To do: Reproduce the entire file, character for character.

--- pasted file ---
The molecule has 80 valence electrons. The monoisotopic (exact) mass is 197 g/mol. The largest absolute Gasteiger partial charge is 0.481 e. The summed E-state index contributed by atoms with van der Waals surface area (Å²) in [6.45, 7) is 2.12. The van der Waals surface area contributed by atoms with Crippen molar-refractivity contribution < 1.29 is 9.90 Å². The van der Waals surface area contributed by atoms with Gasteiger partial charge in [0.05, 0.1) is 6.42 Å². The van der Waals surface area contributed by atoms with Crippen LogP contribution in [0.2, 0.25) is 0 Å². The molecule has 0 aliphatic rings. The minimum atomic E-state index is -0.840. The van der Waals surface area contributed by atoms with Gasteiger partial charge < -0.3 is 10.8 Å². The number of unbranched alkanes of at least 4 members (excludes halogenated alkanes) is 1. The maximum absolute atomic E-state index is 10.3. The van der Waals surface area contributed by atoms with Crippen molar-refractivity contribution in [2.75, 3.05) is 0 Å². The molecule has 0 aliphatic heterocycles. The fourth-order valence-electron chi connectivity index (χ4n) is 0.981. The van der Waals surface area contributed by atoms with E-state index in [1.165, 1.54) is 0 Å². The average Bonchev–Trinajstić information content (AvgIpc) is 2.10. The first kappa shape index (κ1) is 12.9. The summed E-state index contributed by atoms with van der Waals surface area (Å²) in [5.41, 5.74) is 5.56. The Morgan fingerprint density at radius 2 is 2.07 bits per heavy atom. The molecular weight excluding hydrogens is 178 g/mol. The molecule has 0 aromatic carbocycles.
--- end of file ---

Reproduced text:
The molecule has 80 valence electrons. The monoisotopic (exact) mass is 197 g/mol. The largest absolute Gasteiger partial charge is 0.481 e. The summed E-state index contributed by atoms with van der Waals surface area (Å²) in [6.45, 7) is 2.12. The van der Waals surface area contributed by atoms with Crippen molar-refractivity contribution < 1.29 is 9.90 Å². The van der Waals surface area contributed by atoms with Gasteiger partial charge in [0.05, 0.1) is 6.42 Å². The van der Waals surface area contributed by atoms with Crippen LogP contribution in [0.2, 0.25) is 0 Å². The molecule has 0 aliphatic rings. The minimum atomic E-state index is -0.840. The van der Waals surface area contributed by atoms with Gasteiger partial charge < -0.3 is 10.8 Å². The number of unbranched alkanes of at least 4 members (excludes halogenated alkanes) is 1. The maximum absolute atomic E-state index is 10.3. The van der Waals surface area contributed by atoms with Crippen molar-refractivity contribution in [2.75, 3.05) is 0 Å². The molecule has 0 aliphatic heterocycles. The fourth-order valence-electron chi connectivity index (χ4n) is 0.981. The van der Waals surface area contributed by atoms with E-state index in [1.165, 1.54) is 0 Å². The average Bonchev–Trinajstić information content (AvgIpc) is 2.10. The first kappa shape index (κ1) is 12.9. The summed E-state index contributed by atoms with van der Waals surface area (Å²) in [5.41, 5.74) is 5.56. The Morgan fingerprint density at radius 2 is 2.07 bits per heavy atom. The molecular weight excluding hydrogens is 178 g/mol. The molecule has 0 aromatic carbocycles.